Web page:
Where was the crucifixion of Jesus?
“And they were come unto a place called Golgotha, that is to say, The place of a skull,” (Matthew 27:33)
Jesus was crucified at Golgotha, known in the New Testament (Matt. 27:33–35; Mark 15:22–25; John 19:17–24) as “the place of the skull”. This location lay outside the perimeter of the city walls at the time and was an abandoned stone quarry.
Around a decade later, a wall was built which enclosed the site inside what we know today as Jerusalem’s Old City.
Stone of Anointing (Stone of Unction)
It is customary for pilgrims to kneel and kiss the stone on their arrival at this location within the church. This tradition stems from John 19:40:
“Then took they the body of Jesus, and wound it in linen clothes with the spices, as the manner of the Jews is to bury”.
The kneeling action is also represented in the large mosaic above the Stone of Unction, which depicts subjects kneeling alongside the stone.
How was it discovered?
The tomb itself was discovered in the process of building a church ordered by Roman Emperor Constantine I. This then became the first Church of the Holy Sepulchre which could be accessed by a set of steps which rose from one of Jerusalem’s main streets.
Early pilgrims would have walked through a basilica and the ‘holy garden which contained ‘the rock of Golgotha, before reaching the Holy Sepulchre.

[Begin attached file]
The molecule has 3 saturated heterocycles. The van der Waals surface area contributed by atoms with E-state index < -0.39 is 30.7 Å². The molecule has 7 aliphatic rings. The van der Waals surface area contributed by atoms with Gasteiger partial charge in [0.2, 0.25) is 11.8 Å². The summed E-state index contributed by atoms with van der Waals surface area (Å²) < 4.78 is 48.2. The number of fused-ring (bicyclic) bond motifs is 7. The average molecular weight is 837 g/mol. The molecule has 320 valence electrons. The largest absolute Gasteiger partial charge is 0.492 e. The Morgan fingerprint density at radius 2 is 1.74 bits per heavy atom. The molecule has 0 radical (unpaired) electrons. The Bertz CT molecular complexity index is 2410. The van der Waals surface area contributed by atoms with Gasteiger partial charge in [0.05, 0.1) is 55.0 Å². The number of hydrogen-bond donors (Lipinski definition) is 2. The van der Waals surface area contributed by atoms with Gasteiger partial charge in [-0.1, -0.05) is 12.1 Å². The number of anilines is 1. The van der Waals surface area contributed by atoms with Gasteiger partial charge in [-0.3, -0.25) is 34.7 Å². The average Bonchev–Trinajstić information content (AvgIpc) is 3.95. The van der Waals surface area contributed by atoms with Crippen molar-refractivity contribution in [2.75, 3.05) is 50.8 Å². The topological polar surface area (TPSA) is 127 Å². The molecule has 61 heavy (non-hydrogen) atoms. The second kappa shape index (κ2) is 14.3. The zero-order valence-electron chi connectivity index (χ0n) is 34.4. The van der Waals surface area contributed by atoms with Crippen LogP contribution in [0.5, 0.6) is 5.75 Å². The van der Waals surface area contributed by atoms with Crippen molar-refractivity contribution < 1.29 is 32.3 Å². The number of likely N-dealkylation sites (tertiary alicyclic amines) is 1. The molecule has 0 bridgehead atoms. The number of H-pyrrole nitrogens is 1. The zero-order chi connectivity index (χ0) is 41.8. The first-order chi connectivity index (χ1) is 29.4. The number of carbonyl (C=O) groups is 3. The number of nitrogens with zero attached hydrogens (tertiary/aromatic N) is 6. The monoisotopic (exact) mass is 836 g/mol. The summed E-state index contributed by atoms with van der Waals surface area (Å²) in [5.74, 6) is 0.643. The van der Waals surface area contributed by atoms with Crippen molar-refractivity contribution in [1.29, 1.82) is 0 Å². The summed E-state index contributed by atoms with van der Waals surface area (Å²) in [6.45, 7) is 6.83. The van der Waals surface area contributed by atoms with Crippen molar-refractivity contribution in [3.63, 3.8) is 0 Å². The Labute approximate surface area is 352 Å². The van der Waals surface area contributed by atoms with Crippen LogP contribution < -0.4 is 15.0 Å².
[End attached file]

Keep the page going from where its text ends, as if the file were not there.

The Church starts to form around the Stone of Anointing
A small building was built around the tomb, which was originally exposed. The relic of the cross of Jesus, another important feature of the church, is said to have been discovered by Saint Helena, Constantine’s mother, in 326.
In the 11th century, the Chapel of the Invention of the Cross was founded, in a cave deep beneath the basilica’s ruins, which is still present today.
A number of destructions and restructurings have taken place at the Church of the Holy Sepulchre, including a 614 ransacking by a Persian Army, a 966 fire which destroyed the dome in anti-Christian riots, and a complete dismantling by fanatical Arab leader Fatimid caliph al-Hakim in 1009.
After being rebuilt by Constantine IX Monomachus, the Byzantine emperor – after the first Crusade, ending in 1099, freed it up as a place of worship – it was reconsecrated 50 years later to the day. While work has been carried out periodically over the years, the post-Crusade Church of the Holy Sepulchre is much like the one which stands today.
Today pilgrims often light a candle, make a prayer or take part in a procession around the site. The experience is very emotional for some, evocative for others, and gives Christians the chance to communicate with God and ask for what is in their hearts. For those who are far away, we are offering the pilgrims experience as an online option, click here to read more.